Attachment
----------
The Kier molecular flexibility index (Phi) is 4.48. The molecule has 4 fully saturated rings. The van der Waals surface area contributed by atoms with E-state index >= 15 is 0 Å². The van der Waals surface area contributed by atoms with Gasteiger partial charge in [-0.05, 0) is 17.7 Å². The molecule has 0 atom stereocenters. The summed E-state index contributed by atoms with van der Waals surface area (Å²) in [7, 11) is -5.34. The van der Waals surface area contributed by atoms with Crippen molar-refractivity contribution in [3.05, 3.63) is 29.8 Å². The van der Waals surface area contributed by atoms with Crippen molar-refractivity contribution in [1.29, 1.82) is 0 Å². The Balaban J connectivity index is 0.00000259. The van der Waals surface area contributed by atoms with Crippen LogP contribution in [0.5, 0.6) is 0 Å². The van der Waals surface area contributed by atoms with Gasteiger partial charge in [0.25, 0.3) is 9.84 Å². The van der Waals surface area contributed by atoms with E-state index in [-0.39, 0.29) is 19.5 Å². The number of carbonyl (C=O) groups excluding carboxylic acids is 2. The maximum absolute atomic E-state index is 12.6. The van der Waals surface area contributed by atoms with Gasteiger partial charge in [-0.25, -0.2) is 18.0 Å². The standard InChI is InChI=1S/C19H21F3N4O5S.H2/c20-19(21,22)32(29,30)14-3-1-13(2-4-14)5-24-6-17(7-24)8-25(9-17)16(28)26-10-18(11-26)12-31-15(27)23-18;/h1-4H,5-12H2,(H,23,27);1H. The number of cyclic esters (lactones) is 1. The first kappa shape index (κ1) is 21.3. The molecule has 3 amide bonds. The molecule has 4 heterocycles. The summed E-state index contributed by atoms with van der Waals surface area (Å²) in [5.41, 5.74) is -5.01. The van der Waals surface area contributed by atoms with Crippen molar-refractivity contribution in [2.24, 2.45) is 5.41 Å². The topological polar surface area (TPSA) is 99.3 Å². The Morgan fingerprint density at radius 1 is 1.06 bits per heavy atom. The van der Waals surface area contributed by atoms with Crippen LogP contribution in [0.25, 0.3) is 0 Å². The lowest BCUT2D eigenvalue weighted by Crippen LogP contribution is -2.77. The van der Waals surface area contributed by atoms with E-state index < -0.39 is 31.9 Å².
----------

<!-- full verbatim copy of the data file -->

The Kier molecular flexibility index (Phi) is 4.48. The molecule has 4 fully saturated rings. The van der Waals surface area contributed by atoms with E-state index >= 15 is 0 Å². The van der Waals surface area contributed by atoms with Gasteiger partial charge in [-0.05, 0) is 17.7 Å². The molecule has 0 atom stereocenters. The summed E-state index contributed by atoms with van der Waals surface area (Å²) in [7, 11) is -5.34. The van der Waals surface area contributed by atoms with Crippen molar-refractivity contribution in [3.05, 3.63) is 29.8 Å². The van der Waals surface area contributed by atoms with Crippen molar-refractivity contribution in [1.29, 1.82) is 0 Å². The Balaban J connectivity index is 0.00000259. The van der Waals surface area contributed by atoms with Crippen LogP contribution in [0.5, 0.6) is 0 Å². The van der Waals surface area contributed by atoms with Gasteiger partial charge in [0.25, 0.3) is 9.84 Å². The van der Waals surface area contributed by atoms with E-state index in [-0.39, 0.29) is 19.5 Å². The number of carbonyl (C=O) groups excluding carboxylic acids is 2. The maximum absolute atomic E-state index is 12.6. The van der Waals surface area contributed by atoms with Gasteiger partial charge in [-0.25, -0.2) is 18.0 Å². The standard InChI is InChI=1S/C19H21F3N4O5S.H2/c20-19(21,22)32(29,30)14-3-1-13(2-4-14)5-24-6-17(7-24)8-25(9-17)16(28)26-10-18(11-26)12-31-15(27)23-18;/h1-4H,5-12H2,(H,23,27);1H. The number of cyclic esters (lactones) is 1. The first kappa shape index (κ1) is 21.3. The molecule has 3 amide bonds. The molecule has 4 heterocycles. The summed E-state index contributed by atoms with van der Waals surface area (Å²) in [5.41, 5.74) is -5.01. The van der Waals surface area contributed by atoms with Crippen molar-refractivity contribution in [2.24, 2.45) is 5.41 Å². The topological polar surface area (TPSA) is 99.3 Å². The Morgan fingerprint density at radius 1 is 1.06 bits per heavy atom. The van der Waals surface area contributed by atoms with Crippen LogP contribution in [0.25, 0.3) is 0 Å². The lowest BCUT2D eigenvalue weighted by Crippen LogP contribution is -2.77. The van der Waals surface area contributed by atoms with E-state index < -0.39 is 31.9 Å².